Hip Dislocation

Hip Dislocation

A hip dislocation occurs when the ball shaped head of the femur (thigh bone) moves out of its socket on the pelvis. In most cases, this requires a traumatic force to the thigh bone. It causes severe pain and inability to move the hip joint, so a dislocation is usually fairly obvious. Medical help is needed immediately to put the bone back into place.

Symptoms of a Hip Dislocation

Hip dislocation symptoms are pretty obvious pain at the time of impact or trauma. The patient will be in severe pain, unable to move the joint at all. The leg may appear at an awkward angle often with one leg lying across the other. The greater trochanter of the Femur will be prominent and easily felt.

Causes of hip dislocation

The hip joint consists of the head of the femur (thigh bone) which is ball shaped and the acetabulum of the pelvis - the socket into which the ball fits. The joint is supported by some very strong ligaments. There is also a labrum (ring of cartilage around the acetabulum), which helps to hold the femoral head in the socket. All of these features together make the hip joint a very stable joint. Therefore, a lot of force is required to dislocate it!

Dislocations most often occur from road traffic accidents or falls. Hip dislocations occur more easily in children than in adults. Dislocations are either Anterior, Posterior or Central. 90% of dislocations are posterior. These occur usually from a backward force on a flexed knee, when the hip is also flexed. Dashboard injuries are the predominant cause of this.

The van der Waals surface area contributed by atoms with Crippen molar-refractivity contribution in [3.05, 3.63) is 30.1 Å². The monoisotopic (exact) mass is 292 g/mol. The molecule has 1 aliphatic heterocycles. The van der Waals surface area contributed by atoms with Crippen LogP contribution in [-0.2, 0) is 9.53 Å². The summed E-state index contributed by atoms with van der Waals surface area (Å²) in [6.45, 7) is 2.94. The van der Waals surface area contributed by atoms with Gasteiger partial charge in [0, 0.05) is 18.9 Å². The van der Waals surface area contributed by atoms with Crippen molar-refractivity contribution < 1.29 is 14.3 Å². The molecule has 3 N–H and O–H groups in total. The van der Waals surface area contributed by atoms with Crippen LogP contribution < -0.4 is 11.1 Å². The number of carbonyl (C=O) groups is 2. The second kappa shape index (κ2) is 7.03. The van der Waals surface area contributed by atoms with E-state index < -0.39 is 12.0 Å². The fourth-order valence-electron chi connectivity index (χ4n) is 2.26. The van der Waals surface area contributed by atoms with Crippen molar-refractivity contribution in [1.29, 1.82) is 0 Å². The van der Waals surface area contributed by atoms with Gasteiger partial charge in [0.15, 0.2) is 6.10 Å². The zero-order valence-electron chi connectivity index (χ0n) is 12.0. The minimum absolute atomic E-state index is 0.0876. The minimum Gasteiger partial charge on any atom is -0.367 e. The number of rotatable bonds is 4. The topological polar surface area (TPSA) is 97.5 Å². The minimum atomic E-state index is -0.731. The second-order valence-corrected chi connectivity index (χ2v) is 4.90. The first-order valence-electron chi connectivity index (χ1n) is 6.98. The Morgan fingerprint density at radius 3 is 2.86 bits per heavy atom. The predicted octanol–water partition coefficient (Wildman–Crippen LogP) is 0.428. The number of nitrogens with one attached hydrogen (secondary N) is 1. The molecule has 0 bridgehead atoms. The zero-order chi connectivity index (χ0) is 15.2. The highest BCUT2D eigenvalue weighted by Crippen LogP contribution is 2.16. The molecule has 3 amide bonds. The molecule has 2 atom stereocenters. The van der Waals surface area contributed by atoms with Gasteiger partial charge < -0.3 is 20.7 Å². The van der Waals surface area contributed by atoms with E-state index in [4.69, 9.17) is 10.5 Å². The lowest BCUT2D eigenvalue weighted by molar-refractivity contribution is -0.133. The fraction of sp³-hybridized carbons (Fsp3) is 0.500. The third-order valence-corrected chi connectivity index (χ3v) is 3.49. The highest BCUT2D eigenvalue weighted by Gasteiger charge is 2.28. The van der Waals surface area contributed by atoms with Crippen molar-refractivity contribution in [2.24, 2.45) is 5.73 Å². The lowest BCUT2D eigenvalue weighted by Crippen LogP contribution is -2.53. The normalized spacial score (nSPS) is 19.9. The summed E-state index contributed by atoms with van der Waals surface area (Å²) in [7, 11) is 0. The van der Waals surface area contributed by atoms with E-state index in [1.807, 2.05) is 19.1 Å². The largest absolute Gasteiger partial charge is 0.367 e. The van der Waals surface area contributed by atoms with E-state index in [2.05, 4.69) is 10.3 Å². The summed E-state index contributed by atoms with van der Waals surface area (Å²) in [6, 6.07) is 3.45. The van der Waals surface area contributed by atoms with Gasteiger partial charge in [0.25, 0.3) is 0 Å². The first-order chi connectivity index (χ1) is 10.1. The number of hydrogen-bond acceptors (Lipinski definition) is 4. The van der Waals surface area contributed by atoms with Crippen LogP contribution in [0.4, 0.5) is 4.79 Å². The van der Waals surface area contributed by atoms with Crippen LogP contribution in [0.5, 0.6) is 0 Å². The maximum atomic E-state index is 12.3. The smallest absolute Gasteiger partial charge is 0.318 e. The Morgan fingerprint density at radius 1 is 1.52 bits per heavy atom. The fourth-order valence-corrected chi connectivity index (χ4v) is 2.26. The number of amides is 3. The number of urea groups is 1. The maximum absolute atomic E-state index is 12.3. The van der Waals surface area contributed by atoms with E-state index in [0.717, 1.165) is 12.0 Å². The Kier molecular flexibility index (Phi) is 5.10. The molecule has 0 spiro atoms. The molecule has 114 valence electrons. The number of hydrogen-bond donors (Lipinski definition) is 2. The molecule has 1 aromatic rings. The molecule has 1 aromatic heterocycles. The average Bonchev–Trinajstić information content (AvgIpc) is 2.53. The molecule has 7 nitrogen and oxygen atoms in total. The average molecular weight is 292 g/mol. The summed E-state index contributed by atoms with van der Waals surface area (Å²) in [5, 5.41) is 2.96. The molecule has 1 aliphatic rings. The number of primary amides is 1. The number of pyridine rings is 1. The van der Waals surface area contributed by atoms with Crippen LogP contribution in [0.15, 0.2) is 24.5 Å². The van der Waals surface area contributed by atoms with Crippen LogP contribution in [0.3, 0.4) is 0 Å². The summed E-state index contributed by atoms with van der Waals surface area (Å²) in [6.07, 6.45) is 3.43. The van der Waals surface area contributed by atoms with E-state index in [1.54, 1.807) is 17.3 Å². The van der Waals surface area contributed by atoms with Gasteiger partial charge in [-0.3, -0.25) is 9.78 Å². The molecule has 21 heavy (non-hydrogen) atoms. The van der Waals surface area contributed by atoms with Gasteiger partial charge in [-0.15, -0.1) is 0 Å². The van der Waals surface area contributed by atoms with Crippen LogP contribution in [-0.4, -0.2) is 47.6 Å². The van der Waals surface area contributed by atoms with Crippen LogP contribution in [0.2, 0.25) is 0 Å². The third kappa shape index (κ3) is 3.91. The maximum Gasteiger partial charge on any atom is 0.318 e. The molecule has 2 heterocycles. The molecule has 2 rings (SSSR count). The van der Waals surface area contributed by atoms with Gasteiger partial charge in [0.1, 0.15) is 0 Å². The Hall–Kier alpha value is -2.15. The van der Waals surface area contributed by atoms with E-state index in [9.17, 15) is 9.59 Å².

Other injuries such as fractures to the Femur or the pelvis are also often associated. There is always some extent of soft tissue damage following a dislocated hip. This may include tears of the labrum or ligaments of the hip joint.

Treatment of a dislocated hip

  • Seek medical attention immediately.
  • DO NOT attempt to move the leg or hip back into place.
  • Once at hospital, X-rays will be taken to rule out fractures, MRI or CT scans may be used if blood vessel, nerve or other soft tissue damage is suspected.
  • Provided there are no significant associated injuries then the patient will be given an anesthetic or sedative to allow the doctor to manipulate the bones back into place.
  • In some cases the reduction may be performed in surgery under general anesthetic.
  • After reduction more X-rays or CT scans will be taken to ensure the bones are in the correct places.
  • The leg will be immobilised to allow healing of soft tissues.
  • Watch out for neural and vascular symptoms such as numbness, tingling, cold, pale skin and a reduced pulse at the ankle - this could indicate damage to nerves or blood vessels and should be investigated.

Read more on:

Hip Bursitis

Hip bursitis, also known as Trochanteric bursitis is inflammation of a bursa or small sack of fluid between the tendon and bone. A bursa prevents friction and helps movement in the joint so when it...

Rectus Femoris Tendon Rupture

The rectus femoris is one of the powerful quadriceps muscles. A rupture of the tendon at the top of the muscle near the hip can be caused by overuse or explosive loads on the muscle, like sprint...

Iliopsoas Bursitis

Iliopsoas bursitis is inflammation of the bursa which sits under the Iliopsoas muscle at the front of the hip. It is sometimes also called Iliopectineal bursitis. Overuse and repetitive activities...

Hip Tendonitis

Hip tendonitis is inflammation of any one of a number of tendons in the hip, although degeneration of the tendon is probably a more accurate description. Hip pain will normally develop over time and may...